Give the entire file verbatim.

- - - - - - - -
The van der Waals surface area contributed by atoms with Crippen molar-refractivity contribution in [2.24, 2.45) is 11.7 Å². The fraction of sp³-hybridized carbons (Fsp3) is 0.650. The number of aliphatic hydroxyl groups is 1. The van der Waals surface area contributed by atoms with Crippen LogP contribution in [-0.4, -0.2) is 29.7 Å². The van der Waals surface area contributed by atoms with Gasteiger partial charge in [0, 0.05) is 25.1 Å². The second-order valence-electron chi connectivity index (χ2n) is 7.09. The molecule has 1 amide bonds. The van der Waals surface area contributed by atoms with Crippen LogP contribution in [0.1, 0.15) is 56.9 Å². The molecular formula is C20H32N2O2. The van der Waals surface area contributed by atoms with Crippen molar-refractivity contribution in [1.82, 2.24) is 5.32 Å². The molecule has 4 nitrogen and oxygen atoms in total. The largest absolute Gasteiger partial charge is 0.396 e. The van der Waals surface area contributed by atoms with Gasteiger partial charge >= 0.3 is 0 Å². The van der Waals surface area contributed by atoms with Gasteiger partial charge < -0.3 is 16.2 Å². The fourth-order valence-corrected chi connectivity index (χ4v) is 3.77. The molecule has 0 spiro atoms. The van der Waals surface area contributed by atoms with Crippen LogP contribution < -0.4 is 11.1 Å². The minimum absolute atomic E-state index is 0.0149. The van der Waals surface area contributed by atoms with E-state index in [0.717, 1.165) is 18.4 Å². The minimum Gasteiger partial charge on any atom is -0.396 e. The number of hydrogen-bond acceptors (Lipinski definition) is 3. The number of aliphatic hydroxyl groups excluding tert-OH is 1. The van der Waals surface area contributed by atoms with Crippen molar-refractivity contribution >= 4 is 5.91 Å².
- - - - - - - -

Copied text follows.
The van der Waals surface area contributed by atoms with Crippen molar-refractivity contribution in [2.24, 2.45) is 11.7 Å². The fraction of sp³-hybridized carbons (Fsp3) is 0.650. The number of aliphatic hydroxyl groups is 1. The van der Waals surface area contributed by atoms with Crippen LogP contribution in [-0.4, -0.2) is 29.7 Å². The van der Waals surface area contributed by atoms with Gasteiger partial charge in [0, 0.05) is 25.1 Å². The second-order valence-electron chi connectivity index (χ2n) is 7.09. The molecule has 1 amide bonds. The van der Waals surface area contributed by atoms with Crippen LogP contribution in [0.1, 0.15) is 56.9 Å². The molecular formula is C20H32N2O2. The van der Waals surface area contributed by atoms with Crippen molar-refractivity contribution in [1.82, 2.24) is 5.32 Å². The molecule has 4 nitrogen and oxygen atoms in total. The largest absolute Gasteiger partial charge is 0.396 e. The van der Waals surface area contributed by atoms with Gasteiger partial charge >= 0.3 is 0 Å². The van der Waals surface area contributed by atoms with Gasteiger partial charge < -0.3 is 16.2 Å². The fourth-order valence-corrected chi connectivity index (χ4v) is 3.77. The molecule has 0 spiro atoms. The van der Waals surface area contributed by atoms with Crippen LogP contribution < -0.4 is 11.1 Å². The minimum absolute atomic E-state index is 0.0149. The van der Waals surface area contributed by atoms with E-state index in [0.717, 1.165) is 18.4 Å². The minimum Gasteiger partial charge on any atom is -0.396 e. The number of hydrogen-bond acceptors (Lipinski definition) is 3. The number of aliphatic hydroxyl groups excluding tert-OH is 1. The van der Waals surface area contributed by atoms with Crippen molar-refractivity contribution >= 4 is 5.91 Å².